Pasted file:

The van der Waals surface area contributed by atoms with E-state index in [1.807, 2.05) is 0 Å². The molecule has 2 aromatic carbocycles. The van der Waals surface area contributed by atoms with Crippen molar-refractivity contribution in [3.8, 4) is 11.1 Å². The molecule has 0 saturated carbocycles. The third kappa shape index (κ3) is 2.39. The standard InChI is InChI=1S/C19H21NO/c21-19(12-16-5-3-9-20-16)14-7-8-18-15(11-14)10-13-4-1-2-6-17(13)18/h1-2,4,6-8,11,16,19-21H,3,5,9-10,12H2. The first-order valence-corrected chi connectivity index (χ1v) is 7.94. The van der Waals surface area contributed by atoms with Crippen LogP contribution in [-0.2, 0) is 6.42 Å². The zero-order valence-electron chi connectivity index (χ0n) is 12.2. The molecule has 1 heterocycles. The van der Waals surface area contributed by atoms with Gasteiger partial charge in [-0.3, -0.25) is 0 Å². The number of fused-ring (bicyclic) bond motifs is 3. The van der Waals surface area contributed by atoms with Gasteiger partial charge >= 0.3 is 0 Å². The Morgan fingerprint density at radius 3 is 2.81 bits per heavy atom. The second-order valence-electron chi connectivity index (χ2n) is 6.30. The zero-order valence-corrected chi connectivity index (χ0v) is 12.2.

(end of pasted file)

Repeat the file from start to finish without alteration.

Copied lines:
The van der Waals surface area contributed by atoms with E-state index in [1.807, 2.05) is 0 Å². The molecule has 2 aromatic carbocycles. The van der Waals surface area contributed by atoms with Crippen molar-refractivity contribution in [3.8, 4) is 11.1 Å². The molecule has 0 saturated carbocycles. The third kappa shape index (κ3) is 2.39. The standard InChI is InChI=1S/C19H21NO/c21-19(12-16-5-3-9-20-16)14-7-8-18-15(11-14)10-13-4-1-2-6-17(13)18/h1-2,4,6-8,11,16,19-21H,3,5,9-10,12H2. The first-order valence-corrected chi connectivity index (χ1v) is 7.94. The van der Waals surface area contributed by atoms with Crippen LogP contribution in [-0.2, 0) is 6.42 Å². The zero-order valence-electron chi connectivity index (χ0n) is 12.2. The molecule has 1 heterocycles. The van der Waals surface area contributed by atoms with Gasteiger partial charge in [-0.3, -0.25) is 0 Å². The number of fused-ring (bicyclic) bond motifs is 3. The van der Waals surface area contributed by atoms with Gasteiger partial charge >= 0.3 is 0 Å². The Morgan fingerprint density at radius 3 is 2.81 bits per heavy atom. The second-order valence-electron chi connectivity index (χ2n) is 6.30. The zero-order valence-corrected chi connectivity index (χ0v) is 12.2.